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Page:Popular Science Monthly Volume 57.djvu/399

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Here it is to be remarked that under magnitude 6 are included many other than the lucid stars, namely, all down to magnitude 6.4. The last column gives the entire number of stars down to each order of magnitude.

It will be remarked that the number of stars of each order is rather more than three times that of the order next higher. How far does this law extend? Argelander's 'Durchmusterung,' which is supposed to include all stars to magnitude 9.5, gives 315,039 stars for the northern hemisphere, from which it would be inferred that the whole sky contains 630,000 stars to the ninth magnitude. Comparing this with the number 7,647 of stars to the magnitude 6.5, we see that it is forty-fold, so that it would require a ratio of about 3.5 from each magnitude to the next lower. But it is now found that Argelander's list contains, in the greater part of the heavens, all the stars to the tenth magnitude.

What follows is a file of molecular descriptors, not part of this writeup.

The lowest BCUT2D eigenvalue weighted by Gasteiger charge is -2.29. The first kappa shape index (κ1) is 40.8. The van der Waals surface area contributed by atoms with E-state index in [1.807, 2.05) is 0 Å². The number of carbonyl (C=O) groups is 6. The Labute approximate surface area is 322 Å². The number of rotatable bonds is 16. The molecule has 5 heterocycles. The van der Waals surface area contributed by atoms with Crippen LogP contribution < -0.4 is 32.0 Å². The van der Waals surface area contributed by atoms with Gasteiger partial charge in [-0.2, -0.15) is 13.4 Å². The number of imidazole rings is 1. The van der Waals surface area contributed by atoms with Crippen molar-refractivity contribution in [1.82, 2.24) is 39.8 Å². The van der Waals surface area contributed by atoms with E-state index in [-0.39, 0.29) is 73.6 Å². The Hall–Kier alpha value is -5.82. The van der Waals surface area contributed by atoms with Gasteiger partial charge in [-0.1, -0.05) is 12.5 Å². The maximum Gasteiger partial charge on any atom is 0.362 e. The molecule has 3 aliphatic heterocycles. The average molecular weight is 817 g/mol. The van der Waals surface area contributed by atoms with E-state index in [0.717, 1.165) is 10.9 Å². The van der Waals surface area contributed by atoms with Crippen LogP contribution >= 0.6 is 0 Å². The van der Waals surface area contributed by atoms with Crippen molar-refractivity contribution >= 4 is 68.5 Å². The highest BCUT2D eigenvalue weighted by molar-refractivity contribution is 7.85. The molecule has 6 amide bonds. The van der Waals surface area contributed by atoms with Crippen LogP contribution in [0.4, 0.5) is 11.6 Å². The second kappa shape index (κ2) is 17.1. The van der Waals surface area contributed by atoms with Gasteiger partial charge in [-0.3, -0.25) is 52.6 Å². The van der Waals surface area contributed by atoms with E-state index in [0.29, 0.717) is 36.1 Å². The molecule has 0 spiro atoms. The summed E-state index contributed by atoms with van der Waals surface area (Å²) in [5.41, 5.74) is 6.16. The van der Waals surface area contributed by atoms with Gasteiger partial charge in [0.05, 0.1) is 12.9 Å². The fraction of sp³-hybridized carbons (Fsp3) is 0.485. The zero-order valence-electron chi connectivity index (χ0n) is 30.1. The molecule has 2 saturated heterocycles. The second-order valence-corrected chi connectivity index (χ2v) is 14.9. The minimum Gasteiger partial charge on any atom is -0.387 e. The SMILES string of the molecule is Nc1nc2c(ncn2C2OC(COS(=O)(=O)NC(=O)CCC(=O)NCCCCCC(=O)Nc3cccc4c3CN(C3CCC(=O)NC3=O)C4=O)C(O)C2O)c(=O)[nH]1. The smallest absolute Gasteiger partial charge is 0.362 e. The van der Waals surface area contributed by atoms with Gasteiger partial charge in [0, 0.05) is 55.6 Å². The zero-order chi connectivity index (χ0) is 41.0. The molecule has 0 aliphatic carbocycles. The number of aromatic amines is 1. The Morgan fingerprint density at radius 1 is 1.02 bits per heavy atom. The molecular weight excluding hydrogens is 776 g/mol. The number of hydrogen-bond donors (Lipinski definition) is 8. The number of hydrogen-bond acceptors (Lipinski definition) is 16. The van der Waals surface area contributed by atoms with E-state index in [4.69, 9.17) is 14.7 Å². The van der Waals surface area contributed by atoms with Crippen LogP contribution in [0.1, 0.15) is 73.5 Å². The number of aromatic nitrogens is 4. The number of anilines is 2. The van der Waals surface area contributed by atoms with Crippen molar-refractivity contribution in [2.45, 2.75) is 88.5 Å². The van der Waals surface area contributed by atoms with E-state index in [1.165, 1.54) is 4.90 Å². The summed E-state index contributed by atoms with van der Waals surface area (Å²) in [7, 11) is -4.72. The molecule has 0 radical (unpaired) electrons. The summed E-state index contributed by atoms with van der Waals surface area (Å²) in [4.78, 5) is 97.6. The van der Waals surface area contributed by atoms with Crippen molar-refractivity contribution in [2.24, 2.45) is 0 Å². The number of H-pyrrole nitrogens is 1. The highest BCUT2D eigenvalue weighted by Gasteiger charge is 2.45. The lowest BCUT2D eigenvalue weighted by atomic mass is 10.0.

On the other hand, Thome's Cordoba 'Durchmusterung' gives 340,-380 stars between the parallels -22° and -42°. This is 0.14725 of the whole sky, so that, on Thome's scale of magnitude, there are about 2,311,000 stars to the tenth magnitude in the sky. This is more than three times the Argelander number to the ninth magnitude.

It would, therefore, seem that the ratio of number for each magnitude must exceed 3, even up to the tenth. If a ratio of only 3 extends four steps farther, the whole number of stars in the sky down to magnitude 14.5 inclusive must approach 200 millions. Until the international photographic chart of the sky is subjected to a detailed examination, it is impossible to make an estimation with any approach to certainty.